Frozen 2 (copy)

Elsa the character is so ubiquitous, helping to sell everything from lamps and Lego to pillows and piggy banks, that parents might be avoiding the name.

Will you see Elsa save her kingdom again?

In theaters now, “Frozen 2” is the sequel to “Frozen,” Disney’s 2013 animated feature.

In “Frozen,” young Queen Elsa of Arendelle can magically create and control ice and snow. Afraid of her powers, she retreats to an ice palace, plunging Arendelle into permanent winter.

Elsa’s younger sister, Anna, tries to persuade Elsa to return to her throne. In the end of the film, Elsa accidentally freezes her sister solid when Anna leaps between her and wicked Prince Hans, who’s trying to kill Elsa. Through true sisterly love, Elsa revives Anna and Arendelle is saved.

Elsa is a Germanic short form of biblical saint’s name Elizabeth, which is Hebrew for “my God is an oath.”

The first famous Elsa was also a fictional princess. Around 1200, German knight Wolfram von Eschenbach wrote “Parzival.” This epic poem includes the story of Lohengrin, Parzival’s son. When the Duke of Brabant leaves his throne to daughter Elsa, Lohengrin arrives in a boat pulled by a swan, promising to defend Elsa’s reign if she never asks his name. He weds Elsa. They rule Brabant for years until she finally asks the forbidden question, when he glides away in the swan boat.

In 1850, Richard Wagner turned the tale into the opera “Lohengrin,” famous for its bridal march (“Here Comes the Bride”).

Wagner’s opera switched Elsa from a nickname for Elizabeth into a separate given name all over Europe.

The 1850 United States census included 1,169 Elsas. Elsa was still mostly a nickname.

Immigration increased the number of Elsas and established it as a separate name. On Social Security’s yearly lists, Elsa peaked at 215th in 1890.

Though Elsa then fell off, it enjoyed some revival in the 1950s, partly inspired by English actress Elsa Lanchester (1902-86). Today most remembered for 1935’s “The Bride of Frankenstein,” Lanchester got Oscar nods for Best Supporting Actress in 1949 for “Come to the Stable” and 1957 for “Witness for the Prosecution.” In 1957, Elsa peaked again at 520th.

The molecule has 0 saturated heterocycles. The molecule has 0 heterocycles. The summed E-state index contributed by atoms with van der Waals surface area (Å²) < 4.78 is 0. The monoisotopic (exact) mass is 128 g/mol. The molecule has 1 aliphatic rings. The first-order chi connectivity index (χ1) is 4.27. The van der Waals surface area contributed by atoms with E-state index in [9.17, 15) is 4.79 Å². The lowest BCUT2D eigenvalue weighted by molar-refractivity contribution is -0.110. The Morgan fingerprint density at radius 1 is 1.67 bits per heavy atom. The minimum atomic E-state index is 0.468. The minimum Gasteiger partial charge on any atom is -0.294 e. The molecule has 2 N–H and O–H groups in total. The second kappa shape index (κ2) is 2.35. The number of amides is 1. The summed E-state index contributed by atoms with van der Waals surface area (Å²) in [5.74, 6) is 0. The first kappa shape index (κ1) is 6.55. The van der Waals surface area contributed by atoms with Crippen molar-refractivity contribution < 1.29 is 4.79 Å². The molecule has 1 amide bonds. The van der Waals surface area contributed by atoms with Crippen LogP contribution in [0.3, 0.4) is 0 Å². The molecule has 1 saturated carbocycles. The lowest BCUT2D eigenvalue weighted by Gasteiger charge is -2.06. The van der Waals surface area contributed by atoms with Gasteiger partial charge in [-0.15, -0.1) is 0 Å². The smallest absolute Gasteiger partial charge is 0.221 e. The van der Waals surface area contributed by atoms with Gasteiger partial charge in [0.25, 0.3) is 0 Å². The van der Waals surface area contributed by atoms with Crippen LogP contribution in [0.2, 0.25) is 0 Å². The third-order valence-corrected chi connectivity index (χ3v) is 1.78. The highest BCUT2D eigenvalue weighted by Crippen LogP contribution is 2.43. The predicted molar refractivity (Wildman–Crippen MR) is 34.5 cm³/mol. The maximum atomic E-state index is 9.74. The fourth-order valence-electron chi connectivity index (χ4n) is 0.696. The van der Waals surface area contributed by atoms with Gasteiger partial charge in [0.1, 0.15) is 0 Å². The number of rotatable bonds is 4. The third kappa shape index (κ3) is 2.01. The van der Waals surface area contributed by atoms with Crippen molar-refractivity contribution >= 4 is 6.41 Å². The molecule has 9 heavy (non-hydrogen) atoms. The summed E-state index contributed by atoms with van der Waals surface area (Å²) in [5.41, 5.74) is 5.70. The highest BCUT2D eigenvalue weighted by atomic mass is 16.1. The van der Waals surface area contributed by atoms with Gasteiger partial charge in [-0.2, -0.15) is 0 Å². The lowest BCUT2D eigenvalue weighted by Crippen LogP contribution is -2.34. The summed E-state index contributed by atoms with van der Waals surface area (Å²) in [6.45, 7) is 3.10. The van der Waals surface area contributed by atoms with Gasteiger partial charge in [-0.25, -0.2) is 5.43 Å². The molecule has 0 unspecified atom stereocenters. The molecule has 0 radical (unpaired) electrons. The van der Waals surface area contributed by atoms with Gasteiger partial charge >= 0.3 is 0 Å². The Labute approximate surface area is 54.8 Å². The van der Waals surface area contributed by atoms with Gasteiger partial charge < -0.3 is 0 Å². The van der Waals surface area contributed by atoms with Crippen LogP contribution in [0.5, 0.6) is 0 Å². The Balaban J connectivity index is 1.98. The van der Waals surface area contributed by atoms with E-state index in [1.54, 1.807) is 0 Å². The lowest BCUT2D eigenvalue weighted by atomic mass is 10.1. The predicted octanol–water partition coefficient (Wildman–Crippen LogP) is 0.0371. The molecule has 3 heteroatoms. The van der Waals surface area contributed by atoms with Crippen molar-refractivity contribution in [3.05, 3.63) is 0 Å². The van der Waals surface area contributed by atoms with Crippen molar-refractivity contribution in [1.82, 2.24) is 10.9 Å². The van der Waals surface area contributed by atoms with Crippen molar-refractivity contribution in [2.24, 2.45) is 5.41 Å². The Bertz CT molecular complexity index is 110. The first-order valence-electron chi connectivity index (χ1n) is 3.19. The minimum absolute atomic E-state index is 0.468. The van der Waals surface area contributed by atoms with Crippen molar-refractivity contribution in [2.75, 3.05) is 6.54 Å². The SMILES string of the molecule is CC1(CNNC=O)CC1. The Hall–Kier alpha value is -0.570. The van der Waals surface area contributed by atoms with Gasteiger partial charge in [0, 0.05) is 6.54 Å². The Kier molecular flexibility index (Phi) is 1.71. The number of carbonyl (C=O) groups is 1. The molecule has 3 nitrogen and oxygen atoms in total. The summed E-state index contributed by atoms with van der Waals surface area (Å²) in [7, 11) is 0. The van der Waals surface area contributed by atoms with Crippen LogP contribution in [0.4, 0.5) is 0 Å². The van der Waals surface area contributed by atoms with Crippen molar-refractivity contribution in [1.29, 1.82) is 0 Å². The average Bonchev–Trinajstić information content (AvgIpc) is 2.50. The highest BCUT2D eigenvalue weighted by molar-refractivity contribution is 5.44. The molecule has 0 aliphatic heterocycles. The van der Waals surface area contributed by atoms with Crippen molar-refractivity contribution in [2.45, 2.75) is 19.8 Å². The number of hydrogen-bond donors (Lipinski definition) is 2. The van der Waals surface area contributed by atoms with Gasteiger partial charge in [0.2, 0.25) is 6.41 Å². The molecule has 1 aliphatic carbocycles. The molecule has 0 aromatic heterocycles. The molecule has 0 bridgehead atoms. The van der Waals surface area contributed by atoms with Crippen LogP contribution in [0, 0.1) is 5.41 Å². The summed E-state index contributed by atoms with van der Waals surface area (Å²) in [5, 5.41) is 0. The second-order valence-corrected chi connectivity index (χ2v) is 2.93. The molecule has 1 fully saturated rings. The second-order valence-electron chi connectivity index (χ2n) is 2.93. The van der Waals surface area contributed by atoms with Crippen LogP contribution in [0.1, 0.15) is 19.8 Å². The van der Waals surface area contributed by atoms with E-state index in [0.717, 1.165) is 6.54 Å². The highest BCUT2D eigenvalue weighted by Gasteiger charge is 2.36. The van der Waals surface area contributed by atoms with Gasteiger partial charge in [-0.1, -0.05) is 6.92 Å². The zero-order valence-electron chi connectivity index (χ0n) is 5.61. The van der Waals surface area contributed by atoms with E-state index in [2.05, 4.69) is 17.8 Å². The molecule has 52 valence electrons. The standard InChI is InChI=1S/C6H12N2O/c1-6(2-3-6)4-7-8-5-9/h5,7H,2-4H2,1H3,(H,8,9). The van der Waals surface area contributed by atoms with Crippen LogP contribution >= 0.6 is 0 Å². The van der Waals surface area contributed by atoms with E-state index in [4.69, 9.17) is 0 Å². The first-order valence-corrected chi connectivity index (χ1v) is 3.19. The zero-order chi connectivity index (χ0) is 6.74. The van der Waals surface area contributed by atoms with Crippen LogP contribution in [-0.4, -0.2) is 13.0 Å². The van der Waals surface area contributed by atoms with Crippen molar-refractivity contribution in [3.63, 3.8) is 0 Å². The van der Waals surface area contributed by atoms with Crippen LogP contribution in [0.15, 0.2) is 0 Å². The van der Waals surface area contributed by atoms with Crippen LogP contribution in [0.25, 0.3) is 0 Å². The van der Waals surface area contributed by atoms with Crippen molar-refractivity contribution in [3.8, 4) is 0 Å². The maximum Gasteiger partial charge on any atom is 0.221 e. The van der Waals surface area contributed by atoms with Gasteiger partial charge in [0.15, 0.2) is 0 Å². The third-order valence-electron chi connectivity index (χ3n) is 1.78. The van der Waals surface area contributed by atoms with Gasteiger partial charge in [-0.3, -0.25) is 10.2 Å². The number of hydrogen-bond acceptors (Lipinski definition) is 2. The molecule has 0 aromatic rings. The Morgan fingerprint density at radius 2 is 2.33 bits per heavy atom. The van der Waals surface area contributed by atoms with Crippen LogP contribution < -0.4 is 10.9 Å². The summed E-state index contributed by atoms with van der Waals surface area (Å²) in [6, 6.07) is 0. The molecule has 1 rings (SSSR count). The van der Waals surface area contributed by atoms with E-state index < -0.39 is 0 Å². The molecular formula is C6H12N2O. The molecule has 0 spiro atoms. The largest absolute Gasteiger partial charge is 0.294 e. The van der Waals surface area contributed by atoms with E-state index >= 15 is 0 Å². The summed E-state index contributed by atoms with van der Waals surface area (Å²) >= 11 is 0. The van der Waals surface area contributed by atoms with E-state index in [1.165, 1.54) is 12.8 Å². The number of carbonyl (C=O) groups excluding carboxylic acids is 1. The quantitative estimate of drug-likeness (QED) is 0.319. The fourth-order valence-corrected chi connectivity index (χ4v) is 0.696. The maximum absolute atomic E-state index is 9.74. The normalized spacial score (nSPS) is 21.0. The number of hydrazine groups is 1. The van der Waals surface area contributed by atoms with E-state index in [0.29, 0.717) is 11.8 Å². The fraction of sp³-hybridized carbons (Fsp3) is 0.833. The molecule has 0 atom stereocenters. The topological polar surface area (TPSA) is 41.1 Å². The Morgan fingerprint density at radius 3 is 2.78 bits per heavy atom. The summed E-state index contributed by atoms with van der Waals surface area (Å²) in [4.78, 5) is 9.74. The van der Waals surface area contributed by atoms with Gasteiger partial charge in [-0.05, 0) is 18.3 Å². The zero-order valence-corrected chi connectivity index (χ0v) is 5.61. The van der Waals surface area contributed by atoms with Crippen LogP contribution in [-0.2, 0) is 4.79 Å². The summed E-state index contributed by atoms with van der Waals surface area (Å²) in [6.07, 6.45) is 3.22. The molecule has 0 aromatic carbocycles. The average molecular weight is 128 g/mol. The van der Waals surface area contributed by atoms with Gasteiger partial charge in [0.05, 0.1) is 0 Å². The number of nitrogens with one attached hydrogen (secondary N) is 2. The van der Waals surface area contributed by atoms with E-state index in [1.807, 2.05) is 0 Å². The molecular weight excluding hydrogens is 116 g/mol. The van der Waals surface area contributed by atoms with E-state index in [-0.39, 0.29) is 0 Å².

Joy Adamson’s bestseller “Born Free” (1960) told how she and her husband, George, raised orphaned lion cub Elsa in Kenya and reintroduced her to the wild. The 1966 hit film “Born Free” also led to a minor bump-up in Elsas.

Elsa sank to 999th in 1998. It then rose as an alternative for names like Ella and Tessa, ranking 526th in 2013, which possibly helped “Frozen” screenwriters think Elsa would be a great choice for Arendelle’s queen.

After “Frozen” was released, newborn Elsas more than doubled in 2014, ranking the name 286th, but that was a flash in the pan. By 2018, Elsa plummeted to 888th, a startling reversal.

Part of that is due to “Elsagate,” a scandal in which YouTube videos tagged “child-friendly” put Elsa and other animated characters into sexual and violent scenes.

Elsa may also be the victim of the character’s huge success. “Frozen” was the fastest-selling video release ever, in both DVD and digital. Elsa is used to sell everything from lamps and Legos to pillows and piggy banks.

Names completely identified with one celebrity, such as Madonna and Oprah, are avoided for newborns. Elsa is an animated character with that sort of one-name fame, making parents reluctant to saddle daughters with it. Will “Frozen 2” reverse that? We’ll have to wait another year to see.

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